In days leading up to the UK’s historic June 23 vote to leave the European Union, almost every single opinion poll had the Remain side winning.
Populus gave Remain a 55 to 45 percent lead. YouGov gave Remain a 51 to 49 percent edge. Ipsos Mori had it at 49 to 46 percent with 1 percent undecided.
Yet when referendum day came, it was Leave which had the distinct advantage, winning 52 to 48 percent — stunning prediction markets and pollsters alike, who were left to wonder what had just gone wrong.
The usual variety of explanations, like greater than expected turnout in Leave areas or less than expected turnout in Remain areas, or sampling error have been offered.
But perhaps a significant percent of people polled lied to the pollsters about their true intentions, or simply those who were intent on voting Leave were more likely to opt out of the poll.
Which after a year of a media and political establishment barrage against the Leave campaign as racist, xenophobic, and the like, and they would crash the economy and send the UK into a depression. Significantly, supporters of Leave were even blamed for the assassination of an MP in the closing days of the campaign.
None of it happened to be true. But who wants to be called a racist for not wanting open borders or unbridled trade policies that ship jobs overseas? Or crashing the economy? Or worse, blamed for the murder of members of Parliament?
A similar situation could be emerging across the pond in the U.S., where Donald Trump trails Hillary Clinton in national and statewide polls.
The media and political establishment here consistently characterize Donald Trump as racist and xenophobic, and portray his supporters as violent — even as Trump supporters are being assaulted by protesters on television. They are told Trump’s trade and immigration policies will kill the U.S. economy and those who support them are economically illiterate.
Maybe Trump supporters are less likely to want to be identified. Not necessarily out of shame, but out of fear of being physically bloodied or damaged professionally. Perhaps that is being reflected in the polls.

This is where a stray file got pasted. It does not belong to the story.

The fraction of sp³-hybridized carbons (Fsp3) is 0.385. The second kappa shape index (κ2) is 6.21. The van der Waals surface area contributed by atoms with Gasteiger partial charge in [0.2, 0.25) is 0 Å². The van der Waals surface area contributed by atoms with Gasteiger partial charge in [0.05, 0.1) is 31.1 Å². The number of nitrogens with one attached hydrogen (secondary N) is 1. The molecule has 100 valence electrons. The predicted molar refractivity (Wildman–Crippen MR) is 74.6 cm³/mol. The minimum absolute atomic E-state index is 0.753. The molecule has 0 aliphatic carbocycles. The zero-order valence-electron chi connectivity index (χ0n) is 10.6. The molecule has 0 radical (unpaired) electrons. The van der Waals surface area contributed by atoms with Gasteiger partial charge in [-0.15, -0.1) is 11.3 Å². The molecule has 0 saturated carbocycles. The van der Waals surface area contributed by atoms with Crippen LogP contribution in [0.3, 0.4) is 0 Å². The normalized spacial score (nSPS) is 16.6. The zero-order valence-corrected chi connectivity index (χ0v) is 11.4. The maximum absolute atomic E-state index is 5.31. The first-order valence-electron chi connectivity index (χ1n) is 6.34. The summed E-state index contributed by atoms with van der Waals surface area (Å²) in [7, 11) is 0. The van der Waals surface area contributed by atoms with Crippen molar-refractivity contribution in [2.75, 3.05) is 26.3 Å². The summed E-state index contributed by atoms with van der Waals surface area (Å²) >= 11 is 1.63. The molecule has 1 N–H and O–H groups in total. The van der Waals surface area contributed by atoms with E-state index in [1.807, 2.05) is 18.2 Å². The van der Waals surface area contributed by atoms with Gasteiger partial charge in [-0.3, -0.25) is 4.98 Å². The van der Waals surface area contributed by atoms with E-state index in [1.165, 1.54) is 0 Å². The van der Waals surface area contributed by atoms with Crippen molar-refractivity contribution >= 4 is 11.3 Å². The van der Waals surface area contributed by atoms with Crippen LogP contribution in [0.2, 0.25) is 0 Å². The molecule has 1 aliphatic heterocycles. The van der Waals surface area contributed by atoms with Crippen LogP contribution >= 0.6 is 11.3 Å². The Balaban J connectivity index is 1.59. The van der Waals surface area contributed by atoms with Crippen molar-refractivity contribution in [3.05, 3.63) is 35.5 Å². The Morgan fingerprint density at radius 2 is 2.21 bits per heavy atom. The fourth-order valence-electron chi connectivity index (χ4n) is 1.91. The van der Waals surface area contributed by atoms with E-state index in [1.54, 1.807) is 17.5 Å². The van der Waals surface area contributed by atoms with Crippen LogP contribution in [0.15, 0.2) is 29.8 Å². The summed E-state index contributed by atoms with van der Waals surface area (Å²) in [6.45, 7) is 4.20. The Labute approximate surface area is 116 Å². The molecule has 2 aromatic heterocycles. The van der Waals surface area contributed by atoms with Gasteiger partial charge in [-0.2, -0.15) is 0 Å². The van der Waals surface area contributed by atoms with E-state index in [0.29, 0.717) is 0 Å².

UK Independence Party leader Nigel Farage told CNBC on June 28 that is exactly what happened in the UK with the Brexit polls failing to predict the final outcome, and may be what is happening in the U.S., too. “There’s kind of this consensus that has made people feel slightly embarrassed, ashamed to be patriotic, to believe we should control immigration, and so when pollsters ring them they tend to shy away a little bit,” Farage suggested.
He may be on to something. Consider just how wrong the polls were in the Republican presidential primary when it was still competitive a few months ago. The Real Clear Politics average of polls in Indiana had Trump at 43 percent to 32 percent. Instead, Trump got 54 percent of the vote.
In Pennsylvania polls said Donald Trump up 48 percent to 27 percent. Instead, he won 58 percent to 22 percent.
In Maryland, the average had Trump up 47 percent to 26 percent. Instead, he won 56 percent to 23 percent.
In Connecticut, the polls said Trump was at 54 percent, but then he over performed again at 59 percent.
In Rhode Island, the polls had Trump at 52 percent. Wrong again, he came in at 65 percent.
In Delaware, the polls said 55 percent. Voters said 63 percent.
In New York, the polls had said Trump would get 53 percent, but instead he hit 60 percent there.
Trump beat the poll estimates by up to 13 points in some states when Election Day finally came around. Simply incredible.
So perhaps Trump supporters are keeping quiet and that is what is consistently turning up in the polls. You may not see their bumper stickers or lawn signs. Perhaps they don’t want their windows smashed. But they intend to vote for him all the same.
In Pittsburgh on June 28 Trump told voters, including disaffected labor Democrats, that “America became the world’s dominant economy by becoming the world’s dominant producer. The wealth this created was shared broadly, creating the biggest middle class the world had ever known. But then America changed its policy from promoting development in America, to promoting development in other nations. We allowed foreign countries to subsidize their goods, devalue their currencies, violate their agreements and cheat in every way imaginable. Trillions of our dollars and millions of our jobs flowed overseas as a result.”
Trump added, “Ladies and Gentlemen, it’s time to declare our economic independence once again.”
We’ll know soon enough if a silent majority follows Trump’s call and puts him in the White House. Trump is running a Brexitonian style campaign of restoring U.S. sovereignty, stopping illegal immigration and securing better trade agreements. It is this pitch Trump hopes will transcend traditional party loyalties and throw off the conventional calculations that typically predict the final outcome of presidential elections.
But one cannot deny 2016 is already shaping up to be a year that defies the expectations of the political and media establishment — all over the world.
The only people who have a clear idea of which way things are actually going are voters — and they might not be cooperating with pollsters.
Think Hillary Clinton has this in the bag? Ask outgoing British Prime Minister David Cameron if he still believes the polls.
Robert Romano is the senior editor of Americans for Limited Government.